Bitcoin and Ether Fall Slightly as Macro Clouds Loom Over Market

The market downturn is likely influenced by some de-risking ahead of Thursday's release of inflation data, one crypto analyst says.

AccessTimeIconOct 10, 2022 at 6:23 p.m. UTC
Updated Oct 10, 2022 at 10:57 p.m. UTC

Crypto markets were lower on Monday, trading in sync with traditional markets as investors awaited a key U.S. inflation report due later this week.

The CoinDesk Market Index, a broad-based market index that measures performance of cryptocurrencies, was down 1% over the past 24 hours. Bitcoin (BTC) slid 1.0% and ether (ETH) lost 0.9%.

BTC was trading in a range between $19,200 and $19,600. The price slipped below $20,000 after Friday’s U.S. job growth report showed that hiring was slowing but still robust, suggesting the Federal Reserve will need to keep tightening monetary policy to bring down inflation.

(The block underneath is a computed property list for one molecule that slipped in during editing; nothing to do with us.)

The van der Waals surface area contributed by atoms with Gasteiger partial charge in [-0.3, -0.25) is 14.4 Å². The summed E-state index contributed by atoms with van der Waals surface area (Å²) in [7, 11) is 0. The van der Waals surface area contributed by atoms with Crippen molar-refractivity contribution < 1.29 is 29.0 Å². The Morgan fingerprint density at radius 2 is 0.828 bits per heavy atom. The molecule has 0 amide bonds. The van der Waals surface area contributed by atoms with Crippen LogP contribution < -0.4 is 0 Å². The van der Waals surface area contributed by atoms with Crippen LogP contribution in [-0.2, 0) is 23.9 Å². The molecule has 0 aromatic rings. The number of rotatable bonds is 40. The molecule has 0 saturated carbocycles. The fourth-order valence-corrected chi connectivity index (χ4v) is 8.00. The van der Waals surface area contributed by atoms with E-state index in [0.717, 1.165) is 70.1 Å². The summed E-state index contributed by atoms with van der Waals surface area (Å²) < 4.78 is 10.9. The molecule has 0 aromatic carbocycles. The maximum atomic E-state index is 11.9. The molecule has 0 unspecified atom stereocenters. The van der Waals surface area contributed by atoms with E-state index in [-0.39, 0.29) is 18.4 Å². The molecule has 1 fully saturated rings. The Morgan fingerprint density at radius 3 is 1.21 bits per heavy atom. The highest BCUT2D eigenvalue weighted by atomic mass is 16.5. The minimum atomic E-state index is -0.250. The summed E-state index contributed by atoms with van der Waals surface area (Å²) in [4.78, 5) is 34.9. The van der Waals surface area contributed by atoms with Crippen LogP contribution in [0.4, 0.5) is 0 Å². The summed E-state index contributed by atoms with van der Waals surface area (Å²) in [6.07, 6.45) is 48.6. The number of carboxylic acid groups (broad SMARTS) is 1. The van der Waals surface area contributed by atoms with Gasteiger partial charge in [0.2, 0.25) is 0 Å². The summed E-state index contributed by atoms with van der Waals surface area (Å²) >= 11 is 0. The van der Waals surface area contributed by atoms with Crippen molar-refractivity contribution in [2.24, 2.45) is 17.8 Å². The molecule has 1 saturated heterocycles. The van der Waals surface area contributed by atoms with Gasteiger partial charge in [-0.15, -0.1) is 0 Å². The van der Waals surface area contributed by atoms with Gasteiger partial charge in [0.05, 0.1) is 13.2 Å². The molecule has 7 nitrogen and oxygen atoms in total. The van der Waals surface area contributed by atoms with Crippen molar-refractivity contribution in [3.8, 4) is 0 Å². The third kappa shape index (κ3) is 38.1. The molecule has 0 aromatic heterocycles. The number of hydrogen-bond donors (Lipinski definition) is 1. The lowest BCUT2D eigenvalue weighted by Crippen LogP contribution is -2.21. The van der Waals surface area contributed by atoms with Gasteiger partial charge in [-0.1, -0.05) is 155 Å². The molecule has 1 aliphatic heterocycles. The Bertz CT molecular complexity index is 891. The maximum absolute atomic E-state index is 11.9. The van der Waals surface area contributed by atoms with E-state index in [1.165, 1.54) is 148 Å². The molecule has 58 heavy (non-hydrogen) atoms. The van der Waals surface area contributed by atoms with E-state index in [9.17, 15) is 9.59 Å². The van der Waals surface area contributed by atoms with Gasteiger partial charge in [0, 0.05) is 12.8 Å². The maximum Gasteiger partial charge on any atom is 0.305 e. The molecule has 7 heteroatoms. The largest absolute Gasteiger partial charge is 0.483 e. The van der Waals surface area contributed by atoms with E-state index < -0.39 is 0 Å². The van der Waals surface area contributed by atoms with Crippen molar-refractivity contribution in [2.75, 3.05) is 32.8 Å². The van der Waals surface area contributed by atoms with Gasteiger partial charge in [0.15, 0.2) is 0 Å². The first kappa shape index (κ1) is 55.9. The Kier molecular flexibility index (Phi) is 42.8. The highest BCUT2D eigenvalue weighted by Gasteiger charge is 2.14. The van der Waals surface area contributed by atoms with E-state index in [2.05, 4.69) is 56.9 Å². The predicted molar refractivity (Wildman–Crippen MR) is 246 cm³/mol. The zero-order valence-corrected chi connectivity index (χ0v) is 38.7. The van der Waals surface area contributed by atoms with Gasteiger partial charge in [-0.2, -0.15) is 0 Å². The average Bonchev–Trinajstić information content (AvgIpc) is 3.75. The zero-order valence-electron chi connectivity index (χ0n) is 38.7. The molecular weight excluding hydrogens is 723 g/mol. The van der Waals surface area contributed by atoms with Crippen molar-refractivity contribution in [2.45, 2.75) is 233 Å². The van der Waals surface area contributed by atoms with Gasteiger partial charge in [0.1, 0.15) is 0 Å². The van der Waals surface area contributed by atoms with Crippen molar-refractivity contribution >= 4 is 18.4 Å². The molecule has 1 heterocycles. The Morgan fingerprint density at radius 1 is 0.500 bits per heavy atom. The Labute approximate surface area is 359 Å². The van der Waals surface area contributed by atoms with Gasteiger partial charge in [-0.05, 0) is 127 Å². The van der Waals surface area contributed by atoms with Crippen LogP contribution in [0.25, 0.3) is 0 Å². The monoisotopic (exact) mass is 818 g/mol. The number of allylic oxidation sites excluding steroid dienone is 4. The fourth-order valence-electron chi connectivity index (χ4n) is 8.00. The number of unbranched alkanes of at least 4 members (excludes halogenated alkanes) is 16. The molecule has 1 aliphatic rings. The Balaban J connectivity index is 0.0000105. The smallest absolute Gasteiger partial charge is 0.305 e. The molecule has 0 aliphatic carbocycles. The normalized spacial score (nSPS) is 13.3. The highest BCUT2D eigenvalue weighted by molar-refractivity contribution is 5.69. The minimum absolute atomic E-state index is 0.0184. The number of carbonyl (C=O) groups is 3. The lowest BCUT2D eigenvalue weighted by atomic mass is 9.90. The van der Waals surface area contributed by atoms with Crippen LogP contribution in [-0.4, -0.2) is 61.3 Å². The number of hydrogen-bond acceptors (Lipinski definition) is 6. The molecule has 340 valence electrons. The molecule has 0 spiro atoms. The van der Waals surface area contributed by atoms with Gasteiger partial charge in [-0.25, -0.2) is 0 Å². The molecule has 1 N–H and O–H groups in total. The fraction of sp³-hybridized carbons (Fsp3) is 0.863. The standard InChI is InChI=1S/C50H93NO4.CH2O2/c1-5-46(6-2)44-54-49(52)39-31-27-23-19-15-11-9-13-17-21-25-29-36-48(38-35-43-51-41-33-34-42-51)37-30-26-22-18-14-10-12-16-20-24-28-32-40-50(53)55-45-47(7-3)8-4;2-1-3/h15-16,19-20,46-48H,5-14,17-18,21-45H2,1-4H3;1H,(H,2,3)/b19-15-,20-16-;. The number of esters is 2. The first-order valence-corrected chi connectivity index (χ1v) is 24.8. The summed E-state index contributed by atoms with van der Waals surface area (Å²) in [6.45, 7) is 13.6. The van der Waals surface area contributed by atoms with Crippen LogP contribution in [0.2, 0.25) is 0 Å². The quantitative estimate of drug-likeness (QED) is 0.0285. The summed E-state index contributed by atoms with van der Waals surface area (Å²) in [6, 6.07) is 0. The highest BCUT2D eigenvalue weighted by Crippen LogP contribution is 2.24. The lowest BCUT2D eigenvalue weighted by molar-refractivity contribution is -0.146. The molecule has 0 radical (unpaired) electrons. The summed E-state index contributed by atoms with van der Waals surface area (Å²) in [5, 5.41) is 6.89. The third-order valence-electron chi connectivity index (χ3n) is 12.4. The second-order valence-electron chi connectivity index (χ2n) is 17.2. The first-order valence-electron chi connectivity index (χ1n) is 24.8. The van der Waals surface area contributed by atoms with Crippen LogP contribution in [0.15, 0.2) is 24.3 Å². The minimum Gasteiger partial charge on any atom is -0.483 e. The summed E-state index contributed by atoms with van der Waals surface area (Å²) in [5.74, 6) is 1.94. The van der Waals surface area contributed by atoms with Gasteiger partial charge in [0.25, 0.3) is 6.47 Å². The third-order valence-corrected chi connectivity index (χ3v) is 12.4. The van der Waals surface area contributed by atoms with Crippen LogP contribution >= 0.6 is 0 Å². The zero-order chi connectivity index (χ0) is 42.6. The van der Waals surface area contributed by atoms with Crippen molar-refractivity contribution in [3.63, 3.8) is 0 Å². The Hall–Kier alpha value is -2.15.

A report Thursday from the Labor Department is expected to show Consumer Price Index (CPI) inflation data slowing to 8.1% in September from 8.3% in August – but still four times the Federal Reserve’s 2% inflation target.

“Today’s movement reflects the general bearish trend across all markets and is likely influenced by some de-risking ahead of inflation figures,” said Riyad Carey, a research analyst at crypto data firm Kaiko.

However, there are some bullish signs. Digital asset investment products had outflows totaling $5 million last week, but the redemptions were fueled by withdrawals from “short” bitcoin products, or those betting on price declines, according to a CoinShares report Monday.

Short-bitcoin investment products had outflows totaling a record $15 million, according to the report.

“Bearish sentiment is dissipating,” CoinShares wrote.

Ether-focused funds saw minor outflows totaling $2.2 million last week, “highlighting continued hesitancy amongst investors post the Merge,” according to the report.

Macroeconomic clouds loom over the market as investors remain cautious ahead of the CPI report.

“Thursday is likely to be volatile, as the inflation number will provide more information on if or when the Fed will begin to pivot,” Carey said.

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